Hundreds of miles of ocean separate Iceland from its nearest neighbors, Greenland and the Faroe Islands. Travelers in Europe often overlook this remote Nordic nation, focused on seeing the Eiffel Tower, the Colosseum and Big Ben. Yet, Iceland’s grandest sites are natural, not manmade, and were created over millions of years, instead of a few decades. I’ve visited once and cannot wait to return because there is still so much I want to do. Here’s what you could be experiencing if you were in Iceland right now:
Scuba diving and snorkeling in a country with “ice” in the name is as crazy as it sounds. Lugging an aluminum tank while wearing a constricting drysuit is cumbersome, but the annoyance is forgotten when you take the plunge. The water temperature in the Silfra Fissure is just above freezing year round, causing you to struggle for breath because it is so shockingly cold. When you submerge for a first look underwater, you can see 300 feet in every direction. Even more mind-blowing is the fact that you are swimming in unclaimed territory — between two continents — in the chasm formed by the shifting Eurasia and North American tectonic plates.
Geothermal energy accounts for 25 percent of Iceland’s power supply, and heats dozens of lagoons. Grjótagjá is an undeveloped pond hidden in a cave in the northeastern Mývatn region. The nearby Mývatn Nature Baths have been commercialized but are less crowded than the Blue Lagoon. Not far from the Reykjavik airport, the famous Blue Lagoon has a swim-up bar, gourmet restaurant and spa.
Craters, volcanoes, glaciers, lava fields, geysers, mountains, waterfalls, beaches — Iceland has them all. Walk along the continental divide in Thingvellir National Park, home of the Silfra Fissure. See Iceland’s most active geyser, Strokkur, which shoots water 100 feet high every few minutes. Peer over the edge of the magnificent Gullfoss, a roaring 70-foot-wide waterfall multiple drops that span more than 1.5 miles. Photograph the cascading 200-foot-tall Seljalandsfoss from the cave behind it. Walk on the black sand of Reynisfjara and admire the basalt towers several stories above the water. Wander the maze of icy passageways within the Langjokull or Jökulsárlón glacier.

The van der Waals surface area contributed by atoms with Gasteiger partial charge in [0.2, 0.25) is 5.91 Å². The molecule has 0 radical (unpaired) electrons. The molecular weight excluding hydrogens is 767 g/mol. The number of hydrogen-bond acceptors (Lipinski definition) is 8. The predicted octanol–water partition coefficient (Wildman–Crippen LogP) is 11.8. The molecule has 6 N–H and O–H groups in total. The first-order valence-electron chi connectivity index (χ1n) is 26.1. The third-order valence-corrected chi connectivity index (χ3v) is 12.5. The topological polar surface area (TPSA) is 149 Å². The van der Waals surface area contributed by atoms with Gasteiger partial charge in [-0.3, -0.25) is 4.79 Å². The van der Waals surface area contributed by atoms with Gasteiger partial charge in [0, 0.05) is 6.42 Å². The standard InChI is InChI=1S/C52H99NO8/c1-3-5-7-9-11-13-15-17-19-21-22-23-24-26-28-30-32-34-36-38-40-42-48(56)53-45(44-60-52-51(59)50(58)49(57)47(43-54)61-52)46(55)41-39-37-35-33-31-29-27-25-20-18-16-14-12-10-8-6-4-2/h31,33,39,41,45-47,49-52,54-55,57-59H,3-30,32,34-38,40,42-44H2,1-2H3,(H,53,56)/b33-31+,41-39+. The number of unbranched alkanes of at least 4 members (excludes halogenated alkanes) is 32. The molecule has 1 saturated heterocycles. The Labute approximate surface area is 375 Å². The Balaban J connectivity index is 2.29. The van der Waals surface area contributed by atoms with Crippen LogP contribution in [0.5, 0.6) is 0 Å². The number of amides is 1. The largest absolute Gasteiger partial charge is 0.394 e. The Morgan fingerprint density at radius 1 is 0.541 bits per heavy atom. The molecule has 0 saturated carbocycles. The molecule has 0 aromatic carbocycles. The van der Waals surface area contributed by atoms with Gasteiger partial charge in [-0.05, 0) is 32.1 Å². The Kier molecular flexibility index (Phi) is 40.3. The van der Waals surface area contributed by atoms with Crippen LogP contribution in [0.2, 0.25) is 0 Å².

Created by some 30 volcanoes, the island’s lava fields transport you to the lunar landscape of flat, rock-studded terrain: some areas an eerie dark gray, and others covered in bright green moss and colorful flora. Dimmuborgir plain has massive formations reminiscent of castle turrets and chapel spires. Several tour companies lead expeditions into the depths of the inactive lava tubes in the Leiðarend Cave. Thrill seekers should spelunk Thrihnukagigur instead — you’ll have bragging rights to say you’ve been lowered 400 feet into the heart of a volcano.
If weather conditions are favorable during the late fall and winter, you won’t have to leave the capital to witness the Aurora Borealis illuminate the sky in shades of gray and green; the Seltjarnarnes Peninsula and the Perlan building are the best urban viewing spots. In late June, it doesn’t get dark in Grímsey, a tiny Icelandic island at the Arctic Circle.
Strap on skis and head downhill at one of seven resorts in northern Iceland. Climb a frozen waterfall or lead a dogsled across a glacier. Speed across the wilderness while snowkiting or snowmobiling.
There’s also intriguing Viking heritage and legends, fantastic food and a plethora of wildlife. Plus, if you’re traveling between Europe and North America, you can add up to a weeklong stopover for free with IcelandAir.